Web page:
June 11, 2018

Landlords and the Housing Choice Voucher Program

Urban Landlords and the Housing Choice Voucher Program: A Research Report

New HUD research explores the role that urban landlords play in shaping housing outcomes among participants in the Housing Choice Voucher (HCV) program. The willingness of landlords to accept vouchers significantly influences the housing opportunities available to program participants. Although one promise of the program is that it could create housing opportunities in neighborhoods with low poverty rates, this outcome is determined in part by a landlord’s willingness to participate. Through interviews with landlords in Baltimore, Dallas, and Cleveland, along with other data sources, this research provides new insight into how landlords in urban markets perceive the HCV program and how this perception affects HCV households’ access to housing choice.

There is an emerging consensus among researchers on the effect of housing and neighborhood quality on life chances, but little research exists on how landlords decide whether to rent to low-income families and, in particular, to households with vouchers. This research is particularly important considering the substantial power that landlords have in selecting tenants, investing in maintenance and repairs, and abating environmental hazards such as lead paint, and thus, in determining the location and quality of housing opportunities available to voucher holders.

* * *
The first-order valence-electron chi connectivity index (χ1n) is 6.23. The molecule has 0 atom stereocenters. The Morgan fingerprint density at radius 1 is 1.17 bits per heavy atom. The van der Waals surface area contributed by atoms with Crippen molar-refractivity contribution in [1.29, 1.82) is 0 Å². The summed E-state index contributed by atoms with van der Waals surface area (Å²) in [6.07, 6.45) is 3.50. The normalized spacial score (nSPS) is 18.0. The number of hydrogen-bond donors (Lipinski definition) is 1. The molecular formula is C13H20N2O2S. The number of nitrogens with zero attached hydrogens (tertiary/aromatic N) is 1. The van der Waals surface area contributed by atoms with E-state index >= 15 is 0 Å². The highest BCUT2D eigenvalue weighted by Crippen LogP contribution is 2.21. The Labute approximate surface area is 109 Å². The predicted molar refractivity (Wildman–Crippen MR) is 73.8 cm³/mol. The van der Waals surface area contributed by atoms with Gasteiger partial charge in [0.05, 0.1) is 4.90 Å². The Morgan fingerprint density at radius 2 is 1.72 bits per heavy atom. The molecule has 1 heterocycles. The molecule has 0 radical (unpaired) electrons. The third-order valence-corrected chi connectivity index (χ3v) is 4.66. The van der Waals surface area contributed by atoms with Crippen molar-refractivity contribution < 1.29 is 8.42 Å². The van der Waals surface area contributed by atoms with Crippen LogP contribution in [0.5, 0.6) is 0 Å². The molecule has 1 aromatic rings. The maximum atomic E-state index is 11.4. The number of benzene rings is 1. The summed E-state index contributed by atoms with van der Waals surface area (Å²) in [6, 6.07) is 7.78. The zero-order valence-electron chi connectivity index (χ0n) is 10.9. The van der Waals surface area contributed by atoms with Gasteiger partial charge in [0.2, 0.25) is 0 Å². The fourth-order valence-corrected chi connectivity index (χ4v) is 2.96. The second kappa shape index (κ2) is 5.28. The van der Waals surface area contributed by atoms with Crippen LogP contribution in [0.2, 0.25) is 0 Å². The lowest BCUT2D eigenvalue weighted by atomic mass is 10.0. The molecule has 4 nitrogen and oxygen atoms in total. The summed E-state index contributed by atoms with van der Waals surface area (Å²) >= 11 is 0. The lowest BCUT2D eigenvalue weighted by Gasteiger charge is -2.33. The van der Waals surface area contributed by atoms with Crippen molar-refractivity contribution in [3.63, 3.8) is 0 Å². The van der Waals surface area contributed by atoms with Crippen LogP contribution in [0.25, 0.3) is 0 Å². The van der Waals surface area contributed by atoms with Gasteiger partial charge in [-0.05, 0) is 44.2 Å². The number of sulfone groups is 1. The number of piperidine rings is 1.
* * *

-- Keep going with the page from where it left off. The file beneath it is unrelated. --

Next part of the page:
Research Methods

To better understand landlord preferences and priorities in selecting tenants, the researchers interviewed 127 landlords and property managers who own or operate rental housing in Baltimore, Cleveland, and Dallas and combined these responses with ethnographic observations of the respondents and key players in the rental market in each city as well as HUD administrative records. The interviews lasted approximately 2 hours and focused on the landlords’ business strategies and their preferences for, and perspectives on, the HCV program. The researchers reported that many landlords enthusiastically participated and were eager to provide policy recommendations. One-third of the interview sample allowed ethnographic researchers to accompany them on their day-to-day business operations.

The cities were selected because of their representation of a range of cities across the country. Baltimore and Dallas have similar poverty rates (24.1% and 24.2%, respectively), whereas Cleveland’s rate is 35.9 percent. The housing stock in Baltimore and Cleveland is much older than the housing stock in Dallas — less than 20 percent of the housing in Baltimore and Cleveland was built after 1960, whereas nearly two-thirds of the housing in Dallas was built after 1960. Approximately 60 percent of the rental stock in Cleveland and Baltimore is composed of single-family homes compared with only 30 percent of the rental stock in Dallas.

Landlord Characteristics

The research demonstrates a diverse and varied mix of landlords operating in the three cities. Of those interviewed, approximately 40 percent are black, and an additional 13 percent are nonblack minorities. Sixty percent of the landlords are male and 40 percent are female. Small “mom and pop” owners made up one-fifth of the sample, and 40 percent of the sample was composed of owners of moderate portfolios. The remainder of the sample consisted of landlords with large or very large portfolios. Overall, Cleveland and Baltimore had more owner fragmentation, with most of the sample being of moderate or “mom-and-pop” size. The Dallas market was composed of larger owners, which is not surprising considering the number of multifamily properties in the city.

Landlords and the Housing Choice Voucher Program